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Wednesday, July 18, 2018

In the liver’s secrets, new hope for medicine

From the Lab — The research: The mechanism through which the liver regulates fat secretion into the bloodstream

Written by Amitabh Sinha | Pune | Updated: June 19, 2018 1:00:54 am
In the liver’s secrets, new hope for medicine One of the several important functions performed by the liver is maintenance of an optimum level of fat in the human body.

The research: The mechanism through which the liver regulates fat secretion into the bloodstream
Researchers: Priyanka Rai, Mukesh Kumar, Roop Mallik & team
TIFR Mumbai; IISER Pune; IISc Bengaluru

One of the several important functions performed by the liver is maintenance of an optimum level of fat in the human body. Fats are energy-rich carbon compounds found in edible oily substances, and are a rich source of nutrients. After one eats, the fat in the food is absorbed in fatty tissues present in different parts of the body (e.g. hips). During this time, the energy comes from other easily broken-down ingredients of food like carbohydrates and glucose. In the absence of food for a long time, the fat is summoned for providing energy. These are first transported from fatty tissue to the liver, from where they enter the bloodstream at a controlled rate for distribution in the rest of the body.

An imbalance in the secretion of fat can lead to a variety of problems. Too much fat results in common diseases like diabetes or obesity. On the other hand, less than optimum secretion leads to an excess accumulation of fat in the liver, a condition known as fatty liver.

In the liver itself, the amount of fat stored varies with time. Relatively small amounts of fat make their way to the liver when food intake is happening at regular intervals. When intake does not happen for a long time, for example during night, this fat is summoned by brain signals to be processed and sent to the liver. Therefore, a far greater amount of fat goes into the liver in the absence of food intake for long hours, leading to massive increase of fat in liver.

During normal functioning, the liver secretes a controlled amount of fat, irrespective of the quantity it stores inside, so that the balance is always maintained. Scientists do not fully understand the mechanism that enables such control. New research by a team led by Roop Mallik in the Department of Biological Sciences at Tata Institute of Fundamental Research in Mumbai, with collaborators from IISER Pune and IISc Bangalore, has now come up with fresh insights on this.

The team’s experiments have shown how this fat is transported from within hepatocytes, the cells of the liver, to the outer boundary of these cells, from where it is secreted outside into the bloodstream. Their findings have been published in the US journal Proceedings of the National Academy of Sciences. This new insight not only helps understand the mechanism but also opens up the possibility of an outside intervention to keep the secretion of fat in balance.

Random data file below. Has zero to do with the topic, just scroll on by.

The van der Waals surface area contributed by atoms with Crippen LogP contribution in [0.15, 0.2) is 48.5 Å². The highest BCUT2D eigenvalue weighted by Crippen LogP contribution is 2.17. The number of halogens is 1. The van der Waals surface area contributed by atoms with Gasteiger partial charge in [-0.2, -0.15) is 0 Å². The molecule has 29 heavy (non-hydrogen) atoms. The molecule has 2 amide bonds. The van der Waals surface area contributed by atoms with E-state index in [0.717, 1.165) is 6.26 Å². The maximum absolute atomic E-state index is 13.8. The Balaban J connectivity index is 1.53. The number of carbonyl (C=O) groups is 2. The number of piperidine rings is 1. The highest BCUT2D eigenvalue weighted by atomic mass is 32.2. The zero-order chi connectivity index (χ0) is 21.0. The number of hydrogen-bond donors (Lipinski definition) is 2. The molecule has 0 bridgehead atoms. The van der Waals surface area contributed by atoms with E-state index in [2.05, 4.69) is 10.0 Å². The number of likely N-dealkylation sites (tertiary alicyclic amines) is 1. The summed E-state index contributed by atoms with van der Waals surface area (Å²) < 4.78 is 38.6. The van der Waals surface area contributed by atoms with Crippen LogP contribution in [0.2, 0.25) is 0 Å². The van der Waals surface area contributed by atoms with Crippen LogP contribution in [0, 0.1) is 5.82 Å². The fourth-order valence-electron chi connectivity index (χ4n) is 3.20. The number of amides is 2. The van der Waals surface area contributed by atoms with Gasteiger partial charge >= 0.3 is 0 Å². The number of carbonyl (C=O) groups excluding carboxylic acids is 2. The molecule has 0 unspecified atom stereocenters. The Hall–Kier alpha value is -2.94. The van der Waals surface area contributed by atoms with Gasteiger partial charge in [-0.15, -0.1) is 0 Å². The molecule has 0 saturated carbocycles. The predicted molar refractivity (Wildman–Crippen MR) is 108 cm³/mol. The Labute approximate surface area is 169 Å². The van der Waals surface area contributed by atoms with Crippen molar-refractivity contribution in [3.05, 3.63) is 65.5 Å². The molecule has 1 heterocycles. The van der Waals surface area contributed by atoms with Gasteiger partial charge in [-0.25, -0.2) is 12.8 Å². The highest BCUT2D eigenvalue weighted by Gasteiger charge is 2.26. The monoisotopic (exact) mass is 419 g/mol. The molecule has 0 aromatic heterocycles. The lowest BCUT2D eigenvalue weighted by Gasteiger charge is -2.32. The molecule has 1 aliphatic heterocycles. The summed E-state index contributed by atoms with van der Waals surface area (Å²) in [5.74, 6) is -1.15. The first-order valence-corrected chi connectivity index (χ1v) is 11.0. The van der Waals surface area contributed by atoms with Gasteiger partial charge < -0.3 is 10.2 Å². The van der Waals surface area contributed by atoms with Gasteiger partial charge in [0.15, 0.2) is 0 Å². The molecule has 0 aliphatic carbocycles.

Mallik’s laboratory at TIFR works on special kind of proteins called motor proteins, whose job is to transport material from one place to another inside cells. The researchers performed their experiments on rats to observe that micron-sized balls of fat were deposited inside the hepatocytes. In the ‘fed state’, that is when food intake was normal, about 10 to 20 balls of fat were seen in each cell. In the ‘fast state’, when the organism was without food for some time, this number could go up to hundreds in each cell.

A particular kind of motor protein found inside the liver, called kinesin, was seen transporting these fat balls from inside the hepatocyte to the outer boundary of the cell, from where the fat was being secreted outside.

The researchers noticed that when the organism was in the ‘fed state’, that is, when there were only between 10-20 fat balls in the hepatocytes, the transportation happened very efficiently. In the ‘fast state’, the rate of transportation fell significantly for the greater number of fat balls, so that overall rate of secretion of fat remained more or less constant. In the ‘fast state’, the motor protein kinesin was seen not to be binding to the fat balls as efficiently as it was doing in the ‘fed state’.

The scientists noticed that the ability of the kinesin protein to bind to the fat balls was being facilitated by insulin, the hormone. Insulin levels go up with food intake. This corresponds to a more efficient binding of kinesin protein with the fat balls in hepatocytes in the liver. During food intervals, the insulin levels go down and so does the ability of kinesin to bind with the fat balls.

The researchers’ findings could have important implications for maintaining fat balance inside human body and possibly in the treatment of obesity or diabetes. It opens up the possibility of delivering a drug-like molecule that mimics kinesin and binds with fat balls, thereby denying kinesin this opportunity. This can reduce the secretion of fat into the bloodstream. Scientists say such options could be explored in the future.

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